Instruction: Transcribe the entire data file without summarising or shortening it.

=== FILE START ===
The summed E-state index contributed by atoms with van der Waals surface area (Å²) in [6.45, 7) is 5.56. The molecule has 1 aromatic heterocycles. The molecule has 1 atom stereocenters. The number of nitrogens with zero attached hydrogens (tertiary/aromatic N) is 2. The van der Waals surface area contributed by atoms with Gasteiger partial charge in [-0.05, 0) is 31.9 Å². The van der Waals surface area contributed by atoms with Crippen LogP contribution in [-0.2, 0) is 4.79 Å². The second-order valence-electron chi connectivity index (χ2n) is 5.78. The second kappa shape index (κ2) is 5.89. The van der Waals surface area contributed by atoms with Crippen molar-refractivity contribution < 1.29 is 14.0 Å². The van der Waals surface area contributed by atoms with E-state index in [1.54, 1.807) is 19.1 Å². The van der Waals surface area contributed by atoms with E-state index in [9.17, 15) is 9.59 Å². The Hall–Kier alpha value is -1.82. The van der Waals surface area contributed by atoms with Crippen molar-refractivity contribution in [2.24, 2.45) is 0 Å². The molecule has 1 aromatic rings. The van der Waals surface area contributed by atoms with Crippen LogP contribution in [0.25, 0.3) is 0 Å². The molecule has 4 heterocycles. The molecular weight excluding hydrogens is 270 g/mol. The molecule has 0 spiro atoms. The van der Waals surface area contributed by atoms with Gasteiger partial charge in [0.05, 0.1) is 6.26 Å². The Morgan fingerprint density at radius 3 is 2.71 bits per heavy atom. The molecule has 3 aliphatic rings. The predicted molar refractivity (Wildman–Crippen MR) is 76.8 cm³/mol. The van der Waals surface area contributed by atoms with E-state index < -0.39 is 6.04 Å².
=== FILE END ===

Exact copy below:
The summed E-state index contributed by atoms with van der Waals surface area (Å²) in [6.45, 7) is 5.56. The molecule has 1 aromatic heterocycles. The molecule has 1 atom stereocenters. The number of nitrogens with zero attached hydrogens (tertiary/aromatic N) is 2. The van der Waals surface area contributed by atoms with Gasteiger partial charge in [-0.05, 0) is 31.9 Å². The van der Waals surface area contributed by atoms with Crippen LogP contribution in [-0.2, 0) is 4.79 Å². The second-order valence-electron chi connectivity index (χ2n) is 5.78. The second kappa shape index (κ2) is 5.89. The van der Waals surface area contributed by atoms with Crippen molar-refractivity contribution < 1.29 is 14.0 Å². The van der Waals surface area contributed by atoms with E-state index in [1.54, 1.807) is 19.1 Å². The van der Waals surface area contributed by atoms with E-state index in [9.17, 15) is 9.59 Å². The Hall–Kier alpha value is -1.82. The van der Waals surface area contributed by atoms with Crippen molar-refractivity contribution in [2.24, 2.45) is 0 Å². The molecule has 1 aromatic rings. The van der Waals surface area contributed by atoms with Crippen LogP contribution in [0.25, 0.3) is 0 Å². The molecule has 4 heterocycles. The molecular weight excluding hydrogens is 270 g/mol. The molecule has 0 spiro atoms. The van der Waals surface area contributed by atoms with Gasteiger partial charge in [0.05, 0.1) is 6.26 Å². The Morgan fingerprint density at radius 3 is 2.71 bits per heavy atom. The molecule has 3 aliphatic rings. The predicted molar refractivity (Wildman–Crippen MR) is 76.8 cm³/mol. The van der Waals surface area contributed by atoms with E-state index < -0.39 is 6.04 Å².